Recently, we had a virtual workshop on gender for Pumpkin against Poverty (PaP) project staff. Through participatory methods, the workshop was conducted and all participants enthusiastically shared their experiences and insights. However, Because of some technical difficulties, first day of the workshop could not be organized which was shifted to first half of second day! At the end of the workshop, some activities were identified to include into project and make it more gender sensitive!

    the process we followed;

     

    process

    Glimpse of the activities;

    1. Start of the workshop: sharing a quotation of Kamla Bhasin ( a well-known feminist activist & social scientist of South Asia)

      1

      “I know enough women who are totally patriarchal, who are totally anti-women; who do nasty things to other women, and I have known men who have worked for women’s rights their whole life. Feminism is not biological: feminism is an ideology.” ( Kamla Bhasin)

    2. Why Gender is important for development project like Pumpkin against Poverty (PaP) is being discussed;

    2

    3.  How PaP  project takes actions (can take action) to address gender inequality in households, women’s effective decision-making  is being discussed and share some of the examples from the region;

    3

    4. Integrating gender into project cycle: exercise is done for PaP project

    4

    5.  Mary Surridge ( Gender Consultant UK), Lizzy Whitehead (Monitoring, Evaluation and Learning Adviser) and PaP project staff (at Rangpur, Bangladesh)

    6

    6.  Lizzy Whitehead sharing her experiences and concerns through Sype conferencing;

    5

    7.  Group work on stakeholder analysis and logframe review;

    20160908_093831

    7

    8. Sharing findings of the group work; identified some areas where gender aspects can be incorporated

    9

    9. Final notes given by the Consultant Mary Surridge

    10

    Challenges:

    The workshop was virtual- for which high speed internet connection was required. But next day of the workshop, Prime Minister of Bangladesh visited the Rangpur and delivered speeches in number of events. There was plan from divisional administration to live telecast her speeches. Therefore, on 6th October internet connection was heavily disrupted which affected the workshop plan. Second important challenge we came across is inadequate time for the workshop. There were lots of associated issues to be discussed and participants had many observations and opinions to share- which could not be completed properly.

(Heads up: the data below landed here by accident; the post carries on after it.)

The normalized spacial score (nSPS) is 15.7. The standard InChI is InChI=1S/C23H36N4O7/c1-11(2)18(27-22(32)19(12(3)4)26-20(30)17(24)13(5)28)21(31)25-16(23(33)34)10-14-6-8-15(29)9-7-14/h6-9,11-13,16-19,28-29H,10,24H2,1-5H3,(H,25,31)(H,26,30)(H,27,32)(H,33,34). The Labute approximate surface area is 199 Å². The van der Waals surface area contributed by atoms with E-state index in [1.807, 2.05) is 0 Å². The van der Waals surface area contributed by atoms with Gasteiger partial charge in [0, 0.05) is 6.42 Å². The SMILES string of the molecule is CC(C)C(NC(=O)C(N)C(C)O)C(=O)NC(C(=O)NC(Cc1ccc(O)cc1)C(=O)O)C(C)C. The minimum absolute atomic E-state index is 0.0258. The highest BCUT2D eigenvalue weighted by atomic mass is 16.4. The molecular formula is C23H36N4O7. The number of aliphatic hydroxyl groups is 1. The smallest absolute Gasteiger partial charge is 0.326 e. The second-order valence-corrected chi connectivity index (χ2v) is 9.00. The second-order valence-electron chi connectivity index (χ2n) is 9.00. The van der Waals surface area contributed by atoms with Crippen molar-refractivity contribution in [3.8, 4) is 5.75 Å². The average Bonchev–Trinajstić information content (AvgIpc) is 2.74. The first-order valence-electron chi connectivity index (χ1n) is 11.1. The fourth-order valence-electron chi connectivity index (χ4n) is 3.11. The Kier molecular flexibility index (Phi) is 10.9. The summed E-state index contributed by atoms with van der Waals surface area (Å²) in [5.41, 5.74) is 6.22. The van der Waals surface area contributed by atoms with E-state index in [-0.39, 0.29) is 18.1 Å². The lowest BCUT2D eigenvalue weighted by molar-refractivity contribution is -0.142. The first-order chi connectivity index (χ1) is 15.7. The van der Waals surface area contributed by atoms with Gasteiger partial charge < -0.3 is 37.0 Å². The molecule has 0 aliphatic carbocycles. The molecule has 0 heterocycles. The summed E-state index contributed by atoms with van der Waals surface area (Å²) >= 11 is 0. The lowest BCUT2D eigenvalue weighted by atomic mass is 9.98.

Possibilities:

    The workshop alos showed us number of possibilities, which are;

    • It was a trial whether to go for this kind workshop. The experience suggests  for going
    • Identified areas for gender inclusion in the project.
    • Agreed to continue this kind of session within the project and beyond the project.
    • Agreed to conduct period gender assessment in the PaP project.
    •  

    Conclusion:

    We have experience of organizing online meeting frequently but this was first time we tried to conduct a full workshop virtually. Even there were some technical problems in first day, but finally it was ended up with good spirit among the staff. Thus, we are hopeful to transform the project as landmark one for Practical Action!

    1 Comment » | Add your comment
  • Pumpkin producers association – a marketing platform of the extreme poor

    September 19th, 2016

    Recently, I was in Rangpur and met some of our colleagues and partners and had the opportunity to discuss the associations established by our pumpkin producers. This is based on information and insights from that discussion.

    DSC_0018

    Pumpkin storage at beneficiary household

    Since 2009 Practical Action’s Extreme Poverty Programme has been working with river eroded communities to support their livelihoods and empower them economically. Pumpkin production in sandy land is one of the solutions that has been helping them to move out of poverty. However, Shiree (Pathways from Poverty- Stimulating Household Improvements Resulting in Economic Empowerment) the leading project of the programme dreamed of enabling the thousands of extreme poor living in the river embankment of the Tista river to enhance their capacity, skills and knowledge, particularly in the areas of agricultural production and marketing of the goods they produce.